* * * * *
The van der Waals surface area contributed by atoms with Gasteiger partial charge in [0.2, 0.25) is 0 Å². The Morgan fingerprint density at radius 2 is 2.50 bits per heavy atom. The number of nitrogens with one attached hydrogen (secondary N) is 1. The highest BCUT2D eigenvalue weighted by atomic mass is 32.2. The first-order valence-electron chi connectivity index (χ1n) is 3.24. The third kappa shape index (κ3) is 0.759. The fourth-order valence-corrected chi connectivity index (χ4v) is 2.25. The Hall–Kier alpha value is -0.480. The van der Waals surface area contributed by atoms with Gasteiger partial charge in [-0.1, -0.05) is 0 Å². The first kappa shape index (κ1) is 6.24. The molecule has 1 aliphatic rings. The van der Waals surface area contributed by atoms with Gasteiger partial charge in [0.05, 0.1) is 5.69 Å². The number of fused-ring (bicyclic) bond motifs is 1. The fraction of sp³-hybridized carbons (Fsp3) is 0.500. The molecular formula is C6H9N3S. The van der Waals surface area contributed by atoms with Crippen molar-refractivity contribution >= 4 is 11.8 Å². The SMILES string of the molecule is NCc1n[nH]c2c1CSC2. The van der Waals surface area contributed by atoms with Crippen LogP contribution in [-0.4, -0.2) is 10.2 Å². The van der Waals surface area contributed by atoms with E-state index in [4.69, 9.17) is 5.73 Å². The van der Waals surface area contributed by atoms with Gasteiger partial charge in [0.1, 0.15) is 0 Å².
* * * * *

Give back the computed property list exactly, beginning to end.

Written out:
The van der Waals surface area contributed by atoms with Gasteiger partial charge in [0.2, 0.25) is 0 Å². The Morgan fingerprint density at radius 2 is 2.50 bits per heavy atom. The number of nitrogens with one attached hydrogen (secondary N) is 1. The highest BCUT2D eigenvalue weighted by atomic mass is 32.2. The first-order valence-electron chi connectivity index (χ1n) is 3.24. The third kappa shape index (κ3) is 0.759. The fourth-order valence-corrected chi connectivity index (χ4v) is 2.25. The Hall–Kier alpha value is -0.480. The van der Waals surface area contributed by atoms with Gasteiger partial charge in [-0.1, -0.05) is 0 Å². The first kappa shape index (κ1) is 6.24. The molecule has 1 aliphatic rings. The van der Waals surface area contributed by atoms with Gasteiger partial charge in [0.05, 0.1) is 5.69 Å². The number of fused-ring (bicyclic) bond motifs is 1. The fraction of sp³-hybridized carbons (Fsp3) is 0.500. The molecular formula is C6H9N3S. The van der Waals surface area contributed by atoms with Crippen molar-refractivity contribution >= 4 is 11.8 Å². The SMILES string of the molecule is NCc1n[nH]c2c1CSC2. The van der Waals surface area contributed by atoms with Crippen LogP contribution in [-0.4, -0.2) is 10.2 Å². The van der Waals surface area contributed by atoms with E-state index in [4.69, 9.17) is 5.73 Å². The van der Waals surface area contributed by atoms with Gasteiger partial charge in [0.1, 0.15) is 0 Å².